And while Margolis did not directly rule on the legality of the CIA’s interrogation methods, his 69-page analysis more strongly supports the view that the kind of waterboarding that the agency proposed in 2002 was not illegal torture.
You would hardly guess this from the media coverage after Justice released the Margolis report and related documents on February 19.
The report’s central conclusion absolved Jay Bybee and John Yoo — the Bush-appointed Justice Department lawyers who prepared two key "torture memos," both dated August 1, 2002 — of unethical conduct. Margolis firmly rejected a pervasively slanted, and unethically leaked, effort by Holder protÃ©gÃ©s in the Justice Department’s Office of Professional Responsibility to subject Bybee and Yoo to discipline from the bar. (The OPR is not to be confused with the Office of Legal Counsel, known as the OLC, which Bybee headed in 2002 with Yoo as a deputy.)
The legions of left-liberal avengers demanding prosecutions of CIA grunts and the entire Bush national security team on charges of illegal torture are likely to be disappointed, for reasons discussed in my September 5 column.
But many still hope to drive from the legal profession the Bush administration lawyers who advised that waterboarding and other brutal interrogation methods were legal.
And Attorney General Eric Holder is endlessly mulling a 200-plus-page draft report recommending (according to news leaks) referral of former Justice Department lawyers Jay Bybee and John Yoo to state bar authorities for disciplinary proceedings.
The Justice Department’s Office of Professional Responsibility presented the draft to Holder’s predecessor, Michael Mukasey, in December after a five-year investigation. It focuses on two lengthy, August 1, 2002, memos that Bybee and Yoo, then his deputy, co-authored. They helped open the door for the CIA to use brutal interrogation techniques by construing very narrowly the 1994 law that makes "torture" a federal crime.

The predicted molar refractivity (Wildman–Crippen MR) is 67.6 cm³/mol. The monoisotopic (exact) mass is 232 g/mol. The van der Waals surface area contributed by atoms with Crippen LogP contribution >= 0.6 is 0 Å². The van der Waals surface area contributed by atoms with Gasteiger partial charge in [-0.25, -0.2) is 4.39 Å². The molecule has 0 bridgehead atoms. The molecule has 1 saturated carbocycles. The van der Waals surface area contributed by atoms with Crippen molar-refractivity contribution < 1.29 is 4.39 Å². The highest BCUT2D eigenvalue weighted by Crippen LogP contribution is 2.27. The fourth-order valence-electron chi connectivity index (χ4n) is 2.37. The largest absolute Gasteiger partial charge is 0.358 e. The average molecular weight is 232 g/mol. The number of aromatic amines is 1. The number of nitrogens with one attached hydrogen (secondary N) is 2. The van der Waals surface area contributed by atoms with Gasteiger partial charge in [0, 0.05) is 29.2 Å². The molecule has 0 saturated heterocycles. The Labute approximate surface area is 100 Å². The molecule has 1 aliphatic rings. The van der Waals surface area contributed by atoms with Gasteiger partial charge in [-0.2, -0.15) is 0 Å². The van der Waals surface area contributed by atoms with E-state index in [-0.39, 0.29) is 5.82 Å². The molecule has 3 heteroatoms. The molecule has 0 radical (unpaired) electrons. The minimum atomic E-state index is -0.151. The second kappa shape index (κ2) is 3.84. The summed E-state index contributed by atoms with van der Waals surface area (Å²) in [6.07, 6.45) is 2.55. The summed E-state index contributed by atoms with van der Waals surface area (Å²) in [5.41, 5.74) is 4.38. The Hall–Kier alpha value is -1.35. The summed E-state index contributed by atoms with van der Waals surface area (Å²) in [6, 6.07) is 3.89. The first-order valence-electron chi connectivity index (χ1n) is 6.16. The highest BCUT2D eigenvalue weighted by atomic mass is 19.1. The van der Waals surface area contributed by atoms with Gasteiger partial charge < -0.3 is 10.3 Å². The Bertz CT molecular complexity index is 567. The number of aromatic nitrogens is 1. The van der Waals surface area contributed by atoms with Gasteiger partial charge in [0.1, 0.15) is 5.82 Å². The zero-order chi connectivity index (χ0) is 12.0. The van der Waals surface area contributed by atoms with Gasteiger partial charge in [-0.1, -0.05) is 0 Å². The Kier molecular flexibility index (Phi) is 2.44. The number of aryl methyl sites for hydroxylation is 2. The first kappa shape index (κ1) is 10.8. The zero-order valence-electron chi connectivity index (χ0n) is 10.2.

Holder should unambiguously reject this recommendation, as Mukasey reportedly did in a still-unreleased memo before leaving office. Even if these "torture memos" were wrong, the relevant rules clearly provide that the only grounds for the OPR or state bar officials to discipline Bybee or Yoo would be proof that they acted in bad faith by knowingly misstating the law, or were incompetent.
There is nothing remotely like such proof. Nobody who knows Bybee, now a federal Appeals Court judge, or Yoo, a leading scholarly advocate of sweeping presidential war powers who teaches law at the University of California (Berkeley), doubts that they believed in their own interpretation of the anti-torture law.
Dear Mr. Attorney General:
Your speech commemorating Black History Month by calling America "a nation of cowards" because we "do not talk enough with each other about race" — a topic about which we talk incessantly — was unworthy of the admirable public servant I believe you to be.
The speech was, as others have pointed out, embarrassingly misinformed, hackneyed, and devoid of thoughtful contributions to racial dialogue.
You can do much better. Please use your bully pulpit in the future to cut through the usual cant and state some politically incorrect truths about race in America that would carry special weight if they came from you. That would require mustering the courage to take on the Democratic Party’s powerful racial-grievance lobby. But it would do the country a lot of good.
The one point that you developed in a bit of detail in the February 18 speech was especially silly: "Black history is given a separate, and clearly not equal, treatment…. Until black history is included in the standard curriculum in our schools and becomes a regular part of all our lives, it will be viewed as a novelty, relatively unimportant and not as weighty as so-called ‘real’ American history."
Bosh. The reality is that our high schools and universities are quite clearly focusing disproportionate attention on black history.
The proof includes a poll published last year in which 2,000 high school juniors and seniors in all 50 states were asked to name the 10 most famous Americans, other than presidents and first ladies. The top three finishers were black: Martin Luther King Jr. (67 percent), Rosa Parks (60 percent), and Harriet Tubman (44 percent). So is the only living finisher, Oprah Winfrey (22 percent).